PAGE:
High Altitude Fun Facts and Trivia


When altitude increases, air pressure and barometric pressure fall, affecting practically everything, whether it lives on or grows in the earth or moves through the air- from just plain folks to Olympic athletes, from baseballs, footballs, and golf balls to cars. This page brings you various oddments, or less widely known aspects of the high life, beyond baking (while cakes don’t literally fly through the air, they do actually have to rise through it, so they, too, are affected by changes in atmospheric conditions...see High Altitude Baking Science). Contact us if you have some interesting altitudinous information to contribute.

Did you know?

Since there is less air resistance at higher elevations, everything goes farther faster, including human runners? Their performance changes for a variety of reasons, foremost being the fact that the number of red blood cells (which transport oxygen to muscles) increase when an athlete trains in high altitudes. Runners native to mountain areas grow up with bodies accustomed to these conditions, and will run farther with less apparent effort than those born at sea level. (Many athletes in a myriad of sports systematically train at high altitude, both to be able to compete there and also to improve their performance at lower elevations). For example, at the 1986 Olympics in Mexico City (7500 feet), the top five finishing runners in the 10,000 meter race were high altitude residents, including Kip Keno (native of Kenya, 9000 feet) who beat world record holder Jim Ryun (of Wichita, Kansas, 1350 feet) in the 1500 meter race.

 

As cars climb highways rising in elevation, they need to have different tire pressure and to be tuned differently (remember that knocking in your engine as you inched around the hairpin turns to Grandfather Mountain in North Carolina?).

Golf balls are said to go 5% farther at 7,000 feet than at sea level. Manufacturers of sports equipment
make special high altitude products; for example, you can buy high altitude tennis balls,
or gas camping stoves tuned for reliable use in extreme mountain conditions.

You will get drunk faster at higher altitudes. Commercial airplane cabins are pressurized to approximately 8000 feet, which is why you get a big buzz from a little cocktail. Stewardesses on private jets – the only kind where the crew actually cooks from scratch – have trouble baking desserts or preparing foods from mixes developed for use at sea level).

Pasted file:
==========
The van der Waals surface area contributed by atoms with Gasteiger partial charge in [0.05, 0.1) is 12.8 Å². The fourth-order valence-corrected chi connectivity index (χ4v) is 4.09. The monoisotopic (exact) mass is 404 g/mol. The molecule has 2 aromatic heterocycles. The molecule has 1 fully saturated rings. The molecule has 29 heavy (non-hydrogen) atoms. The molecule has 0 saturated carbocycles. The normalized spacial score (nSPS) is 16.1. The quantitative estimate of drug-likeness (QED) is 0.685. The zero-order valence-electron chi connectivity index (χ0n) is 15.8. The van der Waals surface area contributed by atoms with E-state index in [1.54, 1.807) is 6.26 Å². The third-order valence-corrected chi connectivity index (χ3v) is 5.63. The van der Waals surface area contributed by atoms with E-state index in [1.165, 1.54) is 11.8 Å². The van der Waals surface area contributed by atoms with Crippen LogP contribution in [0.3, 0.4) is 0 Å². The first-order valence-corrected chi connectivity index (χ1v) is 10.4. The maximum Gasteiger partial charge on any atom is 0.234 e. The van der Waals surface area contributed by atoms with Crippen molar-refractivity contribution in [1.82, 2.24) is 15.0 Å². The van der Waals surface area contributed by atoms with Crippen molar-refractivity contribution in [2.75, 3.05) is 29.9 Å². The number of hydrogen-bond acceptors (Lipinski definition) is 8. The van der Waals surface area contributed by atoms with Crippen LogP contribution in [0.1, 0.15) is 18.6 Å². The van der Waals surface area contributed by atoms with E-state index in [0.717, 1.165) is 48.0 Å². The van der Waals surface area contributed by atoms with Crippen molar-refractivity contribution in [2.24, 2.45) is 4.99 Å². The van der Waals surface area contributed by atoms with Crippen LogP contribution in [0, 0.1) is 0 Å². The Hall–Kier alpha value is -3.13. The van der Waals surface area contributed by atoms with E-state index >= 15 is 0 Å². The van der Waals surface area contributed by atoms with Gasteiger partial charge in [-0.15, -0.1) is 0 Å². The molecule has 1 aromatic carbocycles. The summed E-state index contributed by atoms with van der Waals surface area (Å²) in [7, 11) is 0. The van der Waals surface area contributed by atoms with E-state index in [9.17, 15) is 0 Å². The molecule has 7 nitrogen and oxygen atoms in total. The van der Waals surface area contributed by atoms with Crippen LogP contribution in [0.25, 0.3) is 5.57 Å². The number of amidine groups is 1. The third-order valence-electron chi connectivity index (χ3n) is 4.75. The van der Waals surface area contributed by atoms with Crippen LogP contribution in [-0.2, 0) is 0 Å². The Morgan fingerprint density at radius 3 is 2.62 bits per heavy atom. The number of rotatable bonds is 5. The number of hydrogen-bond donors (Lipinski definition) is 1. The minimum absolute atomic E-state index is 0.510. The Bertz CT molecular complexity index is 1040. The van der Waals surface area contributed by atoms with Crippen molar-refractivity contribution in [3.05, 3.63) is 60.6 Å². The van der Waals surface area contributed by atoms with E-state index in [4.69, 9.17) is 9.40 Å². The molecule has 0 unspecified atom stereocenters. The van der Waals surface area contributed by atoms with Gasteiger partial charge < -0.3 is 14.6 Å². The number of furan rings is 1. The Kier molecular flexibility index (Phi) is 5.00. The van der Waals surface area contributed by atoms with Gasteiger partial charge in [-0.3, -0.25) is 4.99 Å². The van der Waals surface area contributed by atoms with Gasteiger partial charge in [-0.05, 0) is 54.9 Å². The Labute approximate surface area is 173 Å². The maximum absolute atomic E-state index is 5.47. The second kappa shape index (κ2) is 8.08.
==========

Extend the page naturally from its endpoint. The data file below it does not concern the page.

Wines grown at high altitude are prized, though opinion varies on the precise causes. Most authorities agree that the cold nights and reduced rainfall found in high, dry elevations produce more concentrated grape sugars as vine roots have to reach deep into the soil for moisture and nutrients. Also, increased UV light at high elevations improves grape color and concentrates healthful polyphenols found in seeds and skins of grapes used for red wine (which is why some scientists – and hopeful vintners- claim red wine can help prevent heart disease). In any case, high altitude red wines do contain higher levels of polyphenols than those grown at sea level. Argentina’s Andes mountains are home to the ‘mine is higher than yours’ department, where vintners Donald Hess, owner of El Arenal Vineyard (9892 feet) and Raul Davalos, owner of Tacuil Winery (8520 feet), compete for the title of world’s highest vineyard.
The sun’s strong ultra-violet rays at high altitude may be great for red wine, but they’re not so great for our bodies, causing skin to sunburn very quickly and doing serious damage to eyes unprotected by sunglasses.

Foods seem to have less flavor and smell less pungent in high elevations.

A steaming cup of latte will be lukewarm by the time you take your second sip in a Sun Valley café. Blame it on the fact that water boils at a lower temperature the higher you go and in addition, the air is actually colder (approximately 11 degrees F. for every 3281 feet above sea level).

Since 1939, the largest Boy Scout camp in the United States (Philmont Training Center in Cimarron, New Mexico, 6430 feet) has been teaching special high altitude backpacking skills and camp cooking to over 21,000 boys each summer.

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